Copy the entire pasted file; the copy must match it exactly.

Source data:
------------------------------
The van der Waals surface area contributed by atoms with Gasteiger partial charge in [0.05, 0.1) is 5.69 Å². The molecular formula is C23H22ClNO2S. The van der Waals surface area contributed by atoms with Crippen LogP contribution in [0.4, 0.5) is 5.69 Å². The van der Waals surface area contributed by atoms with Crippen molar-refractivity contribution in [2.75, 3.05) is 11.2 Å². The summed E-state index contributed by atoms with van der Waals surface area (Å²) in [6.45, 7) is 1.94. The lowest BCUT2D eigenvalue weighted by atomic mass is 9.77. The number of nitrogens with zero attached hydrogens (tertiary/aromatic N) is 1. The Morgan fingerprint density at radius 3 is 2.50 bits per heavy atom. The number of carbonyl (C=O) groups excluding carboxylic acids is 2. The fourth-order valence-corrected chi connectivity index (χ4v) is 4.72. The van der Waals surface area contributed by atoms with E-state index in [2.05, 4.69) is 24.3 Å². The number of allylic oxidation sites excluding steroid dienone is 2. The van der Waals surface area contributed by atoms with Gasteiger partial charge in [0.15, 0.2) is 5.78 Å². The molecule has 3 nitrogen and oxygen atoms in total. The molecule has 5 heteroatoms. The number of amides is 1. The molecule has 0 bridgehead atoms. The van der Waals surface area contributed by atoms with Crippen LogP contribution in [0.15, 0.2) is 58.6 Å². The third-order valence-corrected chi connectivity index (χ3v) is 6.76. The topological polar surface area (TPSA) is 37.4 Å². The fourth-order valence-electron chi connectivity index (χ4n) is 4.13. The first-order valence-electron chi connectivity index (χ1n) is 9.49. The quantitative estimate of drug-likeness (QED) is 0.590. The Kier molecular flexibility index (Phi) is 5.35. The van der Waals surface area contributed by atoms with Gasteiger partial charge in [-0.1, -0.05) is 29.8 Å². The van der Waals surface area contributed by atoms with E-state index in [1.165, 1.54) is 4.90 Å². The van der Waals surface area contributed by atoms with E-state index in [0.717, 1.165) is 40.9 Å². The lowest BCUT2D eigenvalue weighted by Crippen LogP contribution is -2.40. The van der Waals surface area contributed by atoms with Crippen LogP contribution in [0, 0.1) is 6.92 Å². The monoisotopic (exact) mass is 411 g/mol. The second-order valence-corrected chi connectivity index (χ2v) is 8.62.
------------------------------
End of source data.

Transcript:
The van der Waals surface area contributed by atoms with Gasteiger partial charge in [0.05, 0.1) is 5.69 Å². The molecular formula is C23H22ClNO2S. The van der Waals surface area contributed by atoms with Crippen LogP contribution in [0.4, 0.5) is 5.69 Å². The van der Waals surface area contributed by atoms with Crippen molar-refractivity contribution in [2.75, 3.05) is 11.2 Å². The summed E-state index contributed by atoms with van der Waals surface area (Å²) in [6.45, 7) is 1.94. The lowest BCUT2D eigenvalue weighted by atomic mass is 9.77. The number of nitrogens with zero attached hydrogens (tertiary/aromatic N) is 1. The Morgan fingerprint density at radius 3 is 2.50 bits per heavy atom. The number of carbonyl (C=O) groups excluding carboxylic acids is 2. The fourth-order valence-corrected chi connectivity index (χ4v) is 4.72. The van der Waals surface area contributed by atoms with E-state index in [2.05, 4.69) is 24.3 Å². The number of allylic oxidation sites excluding steroid dienone is 2. The van der Waals surface area contributed by atoms with Gasteiger partial charge in [0.15, 0.2) is 5.78 Å². The molecule has 3 nitrogen and oxygen atoms in total. The molecule has 5 heteroatoms. The number of amides is 1. The molecule has 0 bridgehead atoms. The van der Waals surface area contributed by atoms with Crippen LogP contribution in [0.15, 0.2) is 58.6 Å². The third-order valence-corrected chi connectivity index (χ3v) is 6.76. The topological polar surface area (TPSA) is 37.4 Å². The fourth-order valence-electron chi connectivity index (χ4n) is 4.13. The first-order valence-electron chi connectivity index (χ1n) is 9.49. The quantitative estimate of drug-likeness (QED) is 0.590. The Kier molecular flexibility index (Phi) is 5.35. The van der Waals surface area contributed by atoms with Gasteiger partial charge in [-0.1, -0.05) is 29.8 Å². The van der Waals surface area contributed by atoms with E-state index in [1.165, 1.54) is 4.90 Å². The van der Waals surface area contributed by atoms with E-state index in [0.717, 1.165) is 40.9 Å². The lowest BCUT2D eigenvalue weighted by Crippen LogP contribution is -2.40. The van der Waals surface area contributed by atoms with Crippen LogP contribution in [0, 0.1) is 6.92 Å². The monoisotopic (exact) mass is 411 g/mol. The second-order valence-corrected chi connectivity index (χ2v) is 8.62.